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Why Ferrari may have the edge in top speed at Monza

Despite Red Bull having won the last four races, the drinks-backed squad may be wary of Ferrari’s potential on the high-speed Monza circuit, as RacingNews365.com Technical Analyst Paolo Filisetti explains.

The AutodromoNazionale di Monza is unique on the Formula 1 calendar, requiring lessdownforce than any other in the F1 World Championship. The longstraights connected by the chicanes that characterize the layout of this track favourmaximum aerodynamic efficiency, even at the expense of the downforce loadproduced. It is thereforecommon practice among teams to equip their cars with extremely reduced chordwings and flaps with minimal incidence, in search of maximum straight-linespeed. Though this configurationis universally adopted, Red Bull’s solution is of particular interest. As iswell known, the RB18 stands out in terms of efficiency compared to its rivals,so this weekend’s approach is striking, as it indicates that nothing has beenleft to chance by the engineers under the direct supervision of Adrian Neweyand Pierre Wache. Specifically,the trailing edge of the rear wing has been cut into a crescent following thesame method adopted by Mercedes in Saudi Arabia (picture below). In this way,the drag produced by the closed flap is substantially reduced, but so is theeffectiveness of the DRS, which plays only a marginal function on this track.

Ferrari to have the edge in top speed at Monza?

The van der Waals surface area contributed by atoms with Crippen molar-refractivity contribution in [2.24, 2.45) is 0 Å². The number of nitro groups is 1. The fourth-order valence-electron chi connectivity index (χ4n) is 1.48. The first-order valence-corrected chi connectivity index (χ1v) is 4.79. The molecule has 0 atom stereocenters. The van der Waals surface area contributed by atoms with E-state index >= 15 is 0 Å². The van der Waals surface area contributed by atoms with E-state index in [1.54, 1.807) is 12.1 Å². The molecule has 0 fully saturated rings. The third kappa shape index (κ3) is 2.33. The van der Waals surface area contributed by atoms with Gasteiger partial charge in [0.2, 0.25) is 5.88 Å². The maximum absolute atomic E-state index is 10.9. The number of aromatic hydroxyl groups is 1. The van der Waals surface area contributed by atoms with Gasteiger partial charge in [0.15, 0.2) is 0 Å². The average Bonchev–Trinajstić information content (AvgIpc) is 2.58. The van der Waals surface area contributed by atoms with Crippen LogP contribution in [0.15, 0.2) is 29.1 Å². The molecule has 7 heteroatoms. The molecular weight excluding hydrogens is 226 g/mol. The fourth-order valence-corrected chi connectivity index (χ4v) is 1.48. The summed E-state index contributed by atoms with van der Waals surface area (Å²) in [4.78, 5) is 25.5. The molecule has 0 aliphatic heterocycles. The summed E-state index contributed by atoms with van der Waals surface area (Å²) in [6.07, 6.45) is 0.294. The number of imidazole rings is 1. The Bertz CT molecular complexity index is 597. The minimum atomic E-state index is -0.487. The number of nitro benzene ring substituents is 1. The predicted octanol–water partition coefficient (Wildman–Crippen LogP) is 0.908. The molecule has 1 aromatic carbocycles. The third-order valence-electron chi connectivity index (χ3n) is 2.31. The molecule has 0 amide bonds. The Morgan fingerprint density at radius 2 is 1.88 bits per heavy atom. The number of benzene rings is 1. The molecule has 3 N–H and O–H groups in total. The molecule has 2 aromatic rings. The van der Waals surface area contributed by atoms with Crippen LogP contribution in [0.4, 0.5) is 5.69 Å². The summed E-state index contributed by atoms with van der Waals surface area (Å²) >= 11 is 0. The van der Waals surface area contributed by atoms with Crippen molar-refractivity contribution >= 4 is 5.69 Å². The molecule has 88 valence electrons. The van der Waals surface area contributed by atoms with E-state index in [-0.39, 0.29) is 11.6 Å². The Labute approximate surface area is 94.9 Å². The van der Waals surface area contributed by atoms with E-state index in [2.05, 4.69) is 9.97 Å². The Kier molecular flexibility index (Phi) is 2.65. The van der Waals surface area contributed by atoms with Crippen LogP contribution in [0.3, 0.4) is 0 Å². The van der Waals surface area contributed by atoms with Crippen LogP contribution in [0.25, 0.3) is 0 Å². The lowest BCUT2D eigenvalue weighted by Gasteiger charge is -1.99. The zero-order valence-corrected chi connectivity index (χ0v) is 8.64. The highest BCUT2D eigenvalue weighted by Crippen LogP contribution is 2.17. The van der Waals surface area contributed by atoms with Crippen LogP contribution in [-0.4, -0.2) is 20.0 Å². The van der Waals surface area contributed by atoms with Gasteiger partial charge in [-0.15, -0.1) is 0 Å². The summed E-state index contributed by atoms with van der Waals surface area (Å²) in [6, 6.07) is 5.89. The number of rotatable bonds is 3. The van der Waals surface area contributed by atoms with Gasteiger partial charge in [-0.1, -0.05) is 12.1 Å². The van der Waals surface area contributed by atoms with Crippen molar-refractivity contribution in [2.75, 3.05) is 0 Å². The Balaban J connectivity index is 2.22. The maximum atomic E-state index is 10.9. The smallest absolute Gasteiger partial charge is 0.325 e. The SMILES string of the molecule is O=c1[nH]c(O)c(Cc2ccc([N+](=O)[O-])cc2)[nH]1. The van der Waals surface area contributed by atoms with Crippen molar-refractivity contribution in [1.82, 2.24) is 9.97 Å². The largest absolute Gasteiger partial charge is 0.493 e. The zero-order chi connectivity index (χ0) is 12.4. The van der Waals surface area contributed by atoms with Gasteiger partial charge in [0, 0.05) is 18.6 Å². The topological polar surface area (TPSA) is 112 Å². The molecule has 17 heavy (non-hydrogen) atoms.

This solution isjustified by Red Bull’s fear that even the efficiency of the RB18 - in theconfiguration seen first in Baku, and then in Spa - would not guarantee the abilityto overtake effectively. Red Bull hadpreviously struggled to overtake Charles Leclerc’s Ferrari at Baku, whose start-finishstraight is 2.2km in length. In fact,despite their conspicuous advantage over Ferrari, Red Bull fear the performanceof the Scuderia’s power unit 066/7 that was introduced at Spa, with Ferrari’s ultimateperformance masked by aerodynamic problems there and at Zandvoort. On this front,Ferrari come to Monza with a low downforce rear wing – tested only in FP2 atSpa – with an almost straight main profile and reduced incidence (picture below). Of particularimportance is the confirmation by Mattia Binotto of a comparative test intoday's free practice, between the latest version of the French Grand Prix-era floorand the previous model, as Ferrari seek to evaluate which setup induces moreenergy through the tyres, to speed their warming up and reduce degradation. A reversion tothe pre-French Grand Prix setup may restore the optimal balance of the F1-75 thathas been lacking from Paul Ricard onwards, with Binotto acknowledging that thedrivers have found the SF-75’s handling not as predictable since then.

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